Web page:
The Charles Bonnet Syndrome (CBS) is characterized by complex vivid visual hallucinations in people with, primarily, eye diseases and no other neurological pathology. We present a Deep Boltzmann Machine model of CBS, exploring two core hypotheses: First, that the visual cortex learns a generative or predictive model of sensory input, thus explaining its capability to generate internal imagery. And second, that homeostatic mechanisms stabilize neuronal activity levels, leading to hallucinations being formed when input is lacking. We reproduce a variety of qualitative findings in CBS. We also introduce a modification to the DBM that allows us to model a possible role of acetylcholine in CBS as mediating the balance of feed-forward and feed-back processing. Our model might provide new insights into CBS and also demonstrates that generative frameworks are promising as hypothetical models of cortical learning and perception.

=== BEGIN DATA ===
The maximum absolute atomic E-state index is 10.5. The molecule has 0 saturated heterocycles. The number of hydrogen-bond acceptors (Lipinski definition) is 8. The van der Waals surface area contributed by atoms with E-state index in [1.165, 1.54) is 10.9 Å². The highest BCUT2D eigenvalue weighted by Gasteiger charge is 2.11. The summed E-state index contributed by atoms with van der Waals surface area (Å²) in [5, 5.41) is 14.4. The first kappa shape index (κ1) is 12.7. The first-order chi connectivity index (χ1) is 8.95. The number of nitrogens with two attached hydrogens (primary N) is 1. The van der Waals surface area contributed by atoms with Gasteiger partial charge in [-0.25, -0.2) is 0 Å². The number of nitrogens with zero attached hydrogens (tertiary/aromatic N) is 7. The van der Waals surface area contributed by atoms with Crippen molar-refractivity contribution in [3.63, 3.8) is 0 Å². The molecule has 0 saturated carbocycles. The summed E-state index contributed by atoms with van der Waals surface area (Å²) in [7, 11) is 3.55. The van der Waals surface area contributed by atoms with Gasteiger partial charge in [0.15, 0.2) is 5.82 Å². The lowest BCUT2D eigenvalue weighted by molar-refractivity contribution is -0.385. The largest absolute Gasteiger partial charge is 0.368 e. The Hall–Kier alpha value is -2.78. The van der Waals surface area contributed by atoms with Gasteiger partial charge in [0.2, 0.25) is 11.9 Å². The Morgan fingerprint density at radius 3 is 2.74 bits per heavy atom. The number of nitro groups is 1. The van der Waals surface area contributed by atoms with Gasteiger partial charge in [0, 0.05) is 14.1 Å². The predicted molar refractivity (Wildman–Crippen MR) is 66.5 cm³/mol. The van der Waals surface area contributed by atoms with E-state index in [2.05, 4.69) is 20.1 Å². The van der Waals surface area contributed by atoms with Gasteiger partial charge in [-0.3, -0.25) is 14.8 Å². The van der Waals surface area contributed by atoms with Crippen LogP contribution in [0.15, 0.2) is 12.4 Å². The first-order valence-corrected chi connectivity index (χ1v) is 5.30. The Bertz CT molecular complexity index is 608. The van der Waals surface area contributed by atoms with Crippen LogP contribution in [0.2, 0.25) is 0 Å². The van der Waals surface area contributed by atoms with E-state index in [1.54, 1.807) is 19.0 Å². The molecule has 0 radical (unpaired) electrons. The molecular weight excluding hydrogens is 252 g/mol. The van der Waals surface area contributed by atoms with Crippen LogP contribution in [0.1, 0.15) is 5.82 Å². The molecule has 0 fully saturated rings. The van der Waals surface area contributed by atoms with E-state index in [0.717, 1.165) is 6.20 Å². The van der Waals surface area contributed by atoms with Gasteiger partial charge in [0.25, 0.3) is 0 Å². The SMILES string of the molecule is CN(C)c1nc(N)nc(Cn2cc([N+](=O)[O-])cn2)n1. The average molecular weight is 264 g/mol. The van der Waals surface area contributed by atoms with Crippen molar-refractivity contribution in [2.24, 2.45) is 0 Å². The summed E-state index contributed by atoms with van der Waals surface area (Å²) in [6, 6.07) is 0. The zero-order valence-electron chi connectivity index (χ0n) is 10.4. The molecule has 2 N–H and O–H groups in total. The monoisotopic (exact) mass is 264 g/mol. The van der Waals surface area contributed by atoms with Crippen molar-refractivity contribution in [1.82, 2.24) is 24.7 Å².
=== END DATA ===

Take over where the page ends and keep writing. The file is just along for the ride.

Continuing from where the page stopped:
|Title of host publication||Advances in Neural Information Processing Systems 23|
|Number of pages||9|
|Publication status||Published - 2010|